Required texts:
Introduction to Psychology, by Wayne Weiten, 8th ed., ISBN978-0-495-60197-5
**For more information on this section, please contact the instructor directly.


Honors 270.2 – 3 units
TuThu 2:50pm – 4:05pm
Gender, empire, and nation in colonial South Asia
Instructor: Ashley Wright
Prerequisite: Must be a current Honors student.

This course investigates the complex intersections of gender, imperialism and nationalism in nineteenth and twentieth century South Asia. We will trace changes in ideas about masculinity and femininity, the status and place of men and women in society, sexuality, the family, and national identity from the beginnings of British colonialism in India to Independence and Partition in 1947. From the time the British East India Company established a territorial presence in Bengal in the eighteenth century, aspiring British administrators drew on ideas about the social status of women in India to legitimate their presence there. In the nineteenth century, Indian nationalists, social reformers and others responded to the increasing encroachment of British colonialism in gendered terms. And in the twentieth century, Indian women activists pursued campaigns for women’s rights in parallel with their participation in the nationalist movement. We will read a variety of primary and secondary sources in order to better understand these, and other changes.


Honors 270.3 – 3 units
TuThu 9:10am – 10:25am
Migration and Conquest: From Anglo-Saxons to Vikings
Instructor: Kim Andersen
Prerequisite: Must be a current Honors student.

What happens when empires disintegrate? Over the expanse of human history cultures, if not empires, have come and gone. While the dynamics and results of each such disintegration depend upon a variety of factors: internal conflicts, external pressures, or climate changes, for example, a different set of dynamics must come into play for those left behind after the previous order came to an end. Those who find themselves in that new situation must cope with obvious concerns: How is the cultural void to be filled, socially, politically, economically, religiously?

We have a fascinating example of such dynamics in the aftermath of the collapse of the Roman Empire in the British Isles. For a good 400 years Britain was a Roman province, a colonial outpost dominated by the measures of Roman civil, religious, and military society. Roman ruins of villas, whole towns, encampments, baths and more litter the English countryside and urban areas. What happened after they left? Did the locals continue Roman ways or did life in Britain descend into the ‘Dark Ages’ following ‘barbarian’ invasions? In this course we will explore that history and ponder which lessons may be drawn for our modern world. Final grade to be determined by active participation, written assignments, and an in-class presentation.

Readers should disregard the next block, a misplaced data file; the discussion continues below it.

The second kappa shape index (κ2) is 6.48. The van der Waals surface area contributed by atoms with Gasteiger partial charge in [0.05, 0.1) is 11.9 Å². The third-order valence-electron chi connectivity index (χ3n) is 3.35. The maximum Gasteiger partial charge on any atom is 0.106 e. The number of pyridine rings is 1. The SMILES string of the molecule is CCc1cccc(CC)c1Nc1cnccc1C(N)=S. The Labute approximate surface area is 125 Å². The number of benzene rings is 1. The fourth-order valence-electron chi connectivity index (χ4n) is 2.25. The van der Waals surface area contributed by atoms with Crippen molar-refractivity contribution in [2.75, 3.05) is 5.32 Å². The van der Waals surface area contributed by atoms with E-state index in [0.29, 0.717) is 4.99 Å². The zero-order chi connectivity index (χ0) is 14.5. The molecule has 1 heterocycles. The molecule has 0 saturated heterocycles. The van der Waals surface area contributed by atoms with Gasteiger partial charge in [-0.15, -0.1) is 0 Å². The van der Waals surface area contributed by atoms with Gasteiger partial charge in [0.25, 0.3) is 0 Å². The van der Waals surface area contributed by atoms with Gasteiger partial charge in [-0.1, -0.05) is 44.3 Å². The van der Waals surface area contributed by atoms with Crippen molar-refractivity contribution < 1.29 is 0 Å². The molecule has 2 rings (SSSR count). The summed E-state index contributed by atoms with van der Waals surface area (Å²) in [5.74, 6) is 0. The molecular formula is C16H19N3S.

Required text:
The Fall of Rome: And the End of Civilization, by Bryan Ward-Perkins
Other texts handled in class, available on Blackboard.


Honors 280.1 – 3 units
TuThu 9:10am – 10:25am
Open Ticket to the Arts: Contextual Understanding in the Arts and Humanities
Instructor: Kimberly Burwick
Prerequisite: Must be a current Honors student.

This semester we will “travel” with an open ticket to some of the greatest art events and exhibitions of both the 20th century and today. Through the lenses of Contemporary Art in Landscape, Photography, Painting, Film, Literature, and Music we will consider what makes us uniquely human and how that humanity speaks to cultures we celebrate. Specifically, we will engage with international landscape architects, the photographs of Sebastião Salgado, the paintings of Odd Nerdrum, Tarkovsky’s filmwork, the writing of Chaim Potok and finally we will embark on a musical voyage from Scotland and Ulster to Appalachia.